AGlycine sojamethionine sulfoxide reductase B5a interacts with the Ca2+/CAM-binding kinase GsCBRLK and activates ROS signaling under carbonate alkaline stress

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Although research has extensively illustrated the molecular basis of plant responses to salt and high-pH stresses, knowledge on carbonate alkaline stress is poor and the specific responsive mechanism remains elusive. We have previously characterized aGlycine sojaCa2+/CAM-dependent kinase GsCBRLK that could increase salt tolerance. Here, we characterize a methionine sulfoxide reductase (MSR) B protein GsMSRB5a as a GsCBRLK interactor by using Y2H and BiFc assays. Further analyses showed that the N-terminal variable domain of GsCBRLK contributed to the GsMSRB5a interaction. Y2H assays also revealed the interaction specificity of GsCBRLK with the wild soybean MSRB subfamily proteins, and determined that the BoxI/BoxII-containing regions within GsMSRBs were responsible for their interaction. Furthermore, we also illustrated that the N-terminal basic regions in GsMSRBs functioned as transit peptides, which targeted themselves into chloroplasts and thereby prevented their interaction with GsCBRLK. Nevertheless, deletion of these regions allowed them to localize on the plasma membrane (PM) and interact with GsCBRLK. In addition, we also showed thatGsMSRB5aandGsCBRLKdisplayed overlapping tissue expression specificity and coincident expression patterns under carbonate alkaline stress. Phenotypic experiments demonstrated thatGsMSRB5aandGsCBRLKoverexpression in Arabidopsis enhanced carbonate alkaline stress tolerance. Further investigations elucidated thatGsMSRB5aandGsCBRLKinhibited reactive oxygen species (ROS) accumulation by modifying the expression of ROS signaling, biosynthesis and scavenging genes. Summarily, our results demonstrated that GsCBRLK and GsMSRB5a interacted with each other, and activated ROS signaling under carbonate alkaline stress.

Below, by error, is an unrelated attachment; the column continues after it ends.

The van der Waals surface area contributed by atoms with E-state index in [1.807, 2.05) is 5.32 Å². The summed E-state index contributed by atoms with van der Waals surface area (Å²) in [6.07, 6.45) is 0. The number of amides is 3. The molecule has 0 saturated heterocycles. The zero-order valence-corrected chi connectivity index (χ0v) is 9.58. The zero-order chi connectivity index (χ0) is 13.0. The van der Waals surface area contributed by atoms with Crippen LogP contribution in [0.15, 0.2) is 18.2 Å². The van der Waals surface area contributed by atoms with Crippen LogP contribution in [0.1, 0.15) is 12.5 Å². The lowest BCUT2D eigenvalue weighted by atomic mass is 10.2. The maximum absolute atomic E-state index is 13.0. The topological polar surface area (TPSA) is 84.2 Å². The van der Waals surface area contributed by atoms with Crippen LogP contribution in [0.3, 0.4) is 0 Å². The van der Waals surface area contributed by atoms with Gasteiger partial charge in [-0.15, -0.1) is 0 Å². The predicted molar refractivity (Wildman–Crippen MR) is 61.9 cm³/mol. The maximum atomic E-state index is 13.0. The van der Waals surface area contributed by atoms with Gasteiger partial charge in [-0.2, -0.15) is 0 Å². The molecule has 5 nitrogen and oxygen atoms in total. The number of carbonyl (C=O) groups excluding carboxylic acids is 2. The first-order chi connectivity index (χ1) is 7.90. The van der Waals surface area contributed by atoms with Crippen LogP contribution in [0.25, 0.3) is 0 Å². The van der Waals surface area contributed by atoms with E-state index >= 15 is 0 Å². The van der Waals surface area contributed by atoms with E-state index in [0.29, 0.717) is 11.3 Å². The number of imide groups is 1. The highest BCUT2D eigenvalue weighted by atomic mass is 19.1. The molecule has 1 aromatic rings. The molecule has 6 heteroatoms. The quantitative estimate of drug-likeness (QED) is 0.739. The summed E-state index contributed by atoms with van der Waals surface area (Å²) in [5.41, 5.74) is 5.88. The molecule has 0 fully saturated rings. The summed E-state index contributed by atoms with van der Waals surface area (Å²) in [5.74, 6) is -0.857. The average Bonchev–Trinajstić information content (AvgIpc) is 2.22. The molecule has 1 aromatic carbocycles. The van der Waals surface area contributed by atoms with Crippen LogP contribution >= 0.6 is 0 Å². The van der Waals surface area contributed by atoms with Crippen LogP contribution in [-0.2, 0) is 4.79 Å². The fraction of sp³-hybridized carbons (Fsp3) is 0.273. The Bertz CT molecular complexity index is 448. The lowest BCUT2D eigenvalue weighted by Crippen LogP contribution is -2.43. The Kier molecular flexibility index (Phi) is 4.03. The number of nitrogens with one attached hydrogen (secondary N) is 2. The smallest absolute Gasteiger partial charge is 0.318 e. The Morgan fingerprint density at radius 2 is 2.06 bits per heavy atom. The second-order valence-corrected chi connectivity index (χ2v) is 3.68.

Significance Statement

Carbonate alkaline stress is a widespread environmental problem that severely restricts crop production. The basic mechanisms used by plants to respond to this stress are less characterized than responses to salt and high-pH stresses. Here we use a wild soybean species that is tolerant to carbonate alkaline stress to describe a methionine sulfoxide reductase that interacts with a previously described protein kinase implicated in stress tolerance, to affect ROS signaling.

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